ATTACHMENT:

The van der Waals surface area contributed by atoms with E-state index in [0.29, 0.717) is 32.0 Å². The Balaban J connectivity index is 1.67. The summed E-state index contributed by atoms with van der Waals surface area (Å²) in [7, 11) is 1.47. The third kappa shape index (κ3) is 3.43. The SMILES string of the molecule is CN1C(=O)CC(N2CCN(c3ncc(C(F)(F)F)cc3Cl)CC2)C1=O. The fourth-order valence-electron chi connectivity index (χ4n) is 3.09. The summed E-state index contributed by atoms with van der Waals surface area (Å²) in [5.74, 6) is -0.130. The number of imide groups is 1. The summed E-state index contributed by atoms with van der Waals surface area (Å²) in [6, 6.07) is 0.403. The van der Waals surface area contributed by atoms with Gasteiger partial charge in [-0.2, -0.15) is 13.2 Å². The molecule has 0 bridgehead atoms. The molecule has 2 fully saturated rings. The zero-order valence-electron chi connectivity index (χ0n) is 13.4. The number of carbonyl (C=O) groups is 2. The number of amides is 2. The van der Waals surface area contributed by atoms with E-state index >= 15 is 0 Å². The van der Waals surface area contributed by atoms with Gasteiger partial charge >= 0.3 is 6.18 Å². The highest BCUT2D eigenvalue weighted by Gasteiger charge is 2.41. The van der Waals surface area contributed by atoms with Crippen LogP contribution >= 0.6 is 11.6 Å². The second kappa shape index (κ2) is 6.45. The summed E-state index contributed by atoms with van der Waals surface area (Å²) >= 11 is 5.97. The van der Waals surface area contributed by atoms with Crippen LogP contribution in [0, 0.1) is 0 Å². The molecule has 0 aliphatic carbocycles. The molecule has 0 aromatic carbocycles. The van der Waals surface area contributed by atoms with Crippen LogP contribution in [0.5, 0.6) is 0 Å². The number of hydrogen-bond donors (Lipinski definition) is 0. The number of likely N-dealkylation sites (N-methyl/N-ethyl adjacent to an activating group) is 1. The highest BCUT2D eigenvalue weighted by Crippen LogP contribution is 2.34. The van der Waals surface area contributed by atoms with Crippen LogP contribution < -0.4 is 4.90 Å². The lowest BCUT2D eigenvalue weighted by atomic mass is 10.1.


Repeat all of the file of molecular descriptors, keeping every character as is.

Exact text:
The van der Waals surface area contributed by atoms with E-state index in [0.29, 0.717) is 32.0 Å². The Balaban J connectivity index is 1.67. The summed E-state index contributed by atoms with van der Waals surface area (Å²) in [7, 11) is 1.47. The third kappa shape index (κ3) is 3.43. The SMILES string of the molecule is CN1C(=O)CC(N2CCN(c3ncc(C(F)(F)F)cc3Cl)CC2)C1=O. The fourth-order valence-electron chi connectivity index (χ4n) is 3.09. The summed E-state index contributed by atoms with van der Waals surface area (Å²) in [5.74, 6) is -0.130. The number of imide groups is 1. The summed E-state index contributed by atoms with van der Waals surface area (Å²) in [6, 6.07) is 0.403. The van der Waals surface area contributed by atoms with Gasteiger partial charge in [-0.2, -0.15) is 13.2 Å². The molecule has 0 bridgehead atoms. The molecule has 2 fully saturated rings. The zero-order valence-electron chi connectivity index (χ0n) is 13.4. The number of carbonyl (C=O) groups is 2. The number of amides is 2. The van der Waals surface area contributed by atoms with E-state index >= 15 is 0 Å². The van der Waals surface area contributed by atoms with Gasteiger partial charge >= 0.3 is 6.18 Å². The highest BCUT2D eigenvalue weighted by Gasteiger charge is 2.41. The van der Waals surface area contributed by atoms with Crippen LogP contribution >= 0.6 is 11.6 Å². The second kappa shape index (κ2) is 6.45. The summed E-state index contributed by atoms with van der Waals surface area (Å²) >= 11 is 5.97. The van der Waals surface area contributed by atoms with Crippen LogP contribution in [0, 0.1) is 0 Å². The molecule has 0 aliphatic carbocycles. The molecule has 0 aromatic carbocycles. The van der Waals surface area contributed by atoms with Crippen LogP contribution in [0.5, 0.6) is 0 Å². The number of hydrogen-bond donors (Lipinski definition) is 0. The number of likely N-dealkylation sites (N-methyl/N-ethyl adjacent to an activating group) is 1. The highest BCUT2D eigenvalue weighted by Crippen LogP contribution is 2.34. The van der Waals surface area contributed by atoms with Crippen LogP contribution < -0.4 is 4.90 Å². The lowest BCUT2D eigenvalue weighted by atomic mass is 10.1.